John McCain, Lindsey Graham and Susan Collins are liberals. You understand that, right? They are not moderates. They’re liberals.
But wait! You want to defend McCain because he was a prisoner of war and he put Sarah Palin on the map. Stop. Just stop. He may vote with his Republican colleagues on occasion when it’s politically easy for him to do so, but when it comes to the big questions, McCain is a liberal. That’s why he refuses to support eliminating the filibuster on legislation, because it would take away Chuck Schumer’s ability to stop the Republican agenda.
And it’s why he joined with fellow liberals Graham and Collins yesterday to save one of Barack Obama’s worst environmental regulations. You only do that because you’re an anti-business, pro-regulation liberal, which is exactly what all three of them are:
In a surprising victory for President Barack Obama’s environmental legacy, the Senate voted on Wednesday to uphold an Obama-era climate change regulation to control the release of methane from oil and gas wells on public land.
Senators voted 51 to 49 to block consideration of a resolution to repeal the 2016 Interior Department rule to curb emissions of methane, a powerful planet-warming greenhouse gas. Senators John McCain of Arizona, Lindsey Graham of South Carolina and Susan Collins of Maine, all Republicans who have expressed concern about climate change and backed legislation to tackle the issue, broke with their party to join Democrats and defeat the resolution.
The vote also marked the first, and probably the only, defeat of a stream of resolutions over the last four months — pursued through the once-obscure Congressional Review Act — to unwind regulations approved late in the Obama administration.
Senate Republicans were attempting to use the Congressional Review Act to get rid of the regulation. They’ve done it successfully with 16 others since Obama left office, and in fairness to McCain, Graham and Collins, they voted to get rid of all the others. So why am I being so hard on them here, for just this one vote? Because it’s indicative of a pattern, the pattern being that they will go through the motions of being Republicans when they’re not really that much on the line or they’re not going to get that much blowback. But when the Democrats really want something badly, these three are the most likely in the Senate to cross party lines and give them what they want.
The methane reg McCain and his friends helped to save requires energy companies to capture methane they flare off, which is a very expensive process that even McCain described as “onerous.” So why vote to save it? McCain’s objection is that the CRA doesn’t allow the EPA to come back and pass a similar rule in the future.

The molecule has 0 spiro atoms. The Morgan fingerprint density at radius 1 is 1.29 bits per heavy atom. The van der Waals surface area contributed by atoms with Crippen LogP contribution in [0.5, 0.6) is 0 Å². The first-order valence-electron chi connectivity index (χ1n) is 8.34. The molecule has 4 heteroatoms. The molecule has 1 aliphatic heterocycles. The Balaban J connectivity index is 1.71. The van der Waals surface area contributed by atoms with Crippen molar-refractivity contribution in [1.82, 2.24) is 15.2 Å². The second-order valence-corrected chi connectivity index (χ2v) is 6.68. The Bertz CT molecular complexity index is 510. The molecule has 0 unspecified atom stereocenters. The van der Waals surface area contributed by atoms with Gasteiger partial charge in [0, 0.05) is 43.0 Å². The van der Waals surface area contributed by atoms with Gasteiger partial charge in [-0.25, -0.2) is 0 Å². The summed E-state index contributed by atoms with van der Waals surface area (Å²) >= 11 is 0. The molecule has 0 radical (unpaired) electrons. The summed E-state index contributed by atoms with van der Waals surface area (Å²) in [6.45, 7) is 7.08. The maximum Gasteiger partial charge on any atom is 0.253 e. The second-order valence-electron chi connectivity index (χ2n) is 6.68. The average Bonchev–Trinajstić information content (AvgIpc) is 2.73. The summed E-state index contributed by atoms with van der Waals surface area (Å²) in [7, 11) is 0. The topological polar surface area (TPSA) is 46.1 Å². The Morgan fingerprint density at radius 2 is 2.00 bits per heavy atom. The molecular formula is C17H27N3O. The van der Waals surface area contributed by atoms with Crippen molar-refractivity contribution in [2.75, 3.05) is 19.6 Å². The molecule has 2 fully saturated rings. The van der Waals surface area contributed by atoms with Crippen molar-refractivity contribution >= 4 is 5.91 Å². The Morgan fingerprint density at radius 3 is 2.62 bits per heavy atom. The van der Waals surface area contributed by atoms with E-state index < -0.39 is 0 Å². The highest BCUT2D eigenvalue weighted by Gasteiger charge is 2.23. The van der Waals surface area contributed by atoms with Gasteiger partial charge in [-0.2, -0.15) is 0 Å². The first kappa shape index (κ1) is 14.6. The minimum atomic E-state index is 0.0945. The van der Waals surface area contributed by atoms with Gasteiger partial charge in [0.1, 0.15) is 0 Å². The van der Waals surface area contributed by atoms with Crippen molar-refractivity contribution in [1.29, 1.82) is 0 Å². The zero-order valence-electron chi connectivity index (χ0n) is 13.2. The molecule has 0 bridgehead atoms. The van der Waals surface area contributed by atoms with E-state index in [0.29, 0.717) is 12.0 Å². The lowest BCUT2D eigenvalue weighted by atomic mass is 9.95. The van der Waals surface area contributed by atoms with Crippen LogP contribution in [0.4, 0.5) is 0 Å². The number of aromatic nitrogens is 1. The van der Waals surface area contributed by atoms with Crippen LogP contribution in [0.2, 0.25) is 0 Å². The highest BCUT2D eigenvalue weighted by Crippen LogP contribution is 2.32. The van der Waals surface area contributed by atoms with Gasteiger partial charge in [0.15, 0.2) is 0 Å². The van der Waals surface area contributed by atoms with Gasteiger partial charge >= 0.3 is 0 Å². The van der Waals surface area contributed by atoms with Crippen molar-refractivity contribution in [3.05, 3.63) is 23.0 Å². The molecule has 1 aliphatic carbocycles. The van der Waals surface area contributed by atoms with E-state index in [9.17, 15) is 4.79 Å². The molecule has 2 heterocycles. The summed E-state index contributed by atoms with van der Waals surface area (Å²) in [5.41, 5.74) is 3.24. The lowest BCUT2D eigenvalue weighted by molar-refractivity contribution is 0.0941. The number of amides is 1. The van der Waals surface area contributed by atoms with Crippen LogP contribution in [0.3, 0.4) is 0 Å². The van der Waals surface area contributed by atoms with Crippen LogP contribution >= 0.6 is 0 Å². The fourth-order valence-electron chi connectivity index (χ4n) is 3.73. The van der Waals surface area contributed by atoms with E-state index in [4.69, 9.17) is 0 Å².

That objection makes no sense. The whole point of the CRA is to prevent an out-of-control bureaucracy from imposing rules that wouldn’t pass muster in Congress. The CRA is worded as it is so the bureaucracy can’t simply thumb its nose at Congress, come back and put essentially the same rule in place after Congress rejected it. That’s the idea. If McCain wants a different rule on methane, he should propose a bill that would establish one rather than complain that the bureaucracy can’t do it on their own.
You have to wonder how much this was motivated by McCain’s love of media attention. When George W. Bush was president, McCain was the media’s favorite Republican because of his penchant for showing up on TV and lamenting how extreme and right-wing the GOP had supposedly become. They lost their love for McCain when he became the Republican nominee, and especially after he named Palin as his running mate.
But now the media are looking for helpers in their crusade against Donald Trump’s agenda, so if McCain is willing to play ball in exchange for more adoring media attention, all will surely be forgiven, and quickly.
The filibuster in the Senate is a big problem, as it requires 60 votes to pass just about anything. But when you don’t even really have 50 Republicans willing to support basic conservative legislation, you’ve got a much bigger problem on your hands. And thanks to these three, at least, we don’t.
Dan Calabrese’s column is distributed by HermanCain.com, which can be found at HermanCain.com
A new edition of Dan’s book “Powers and Principalities” is now available in hard copy and e-book editions. Follow all of Dan’s work, including his series of Christian spiritual warfare novels, by liking his page on Facebook.Commenting Policy
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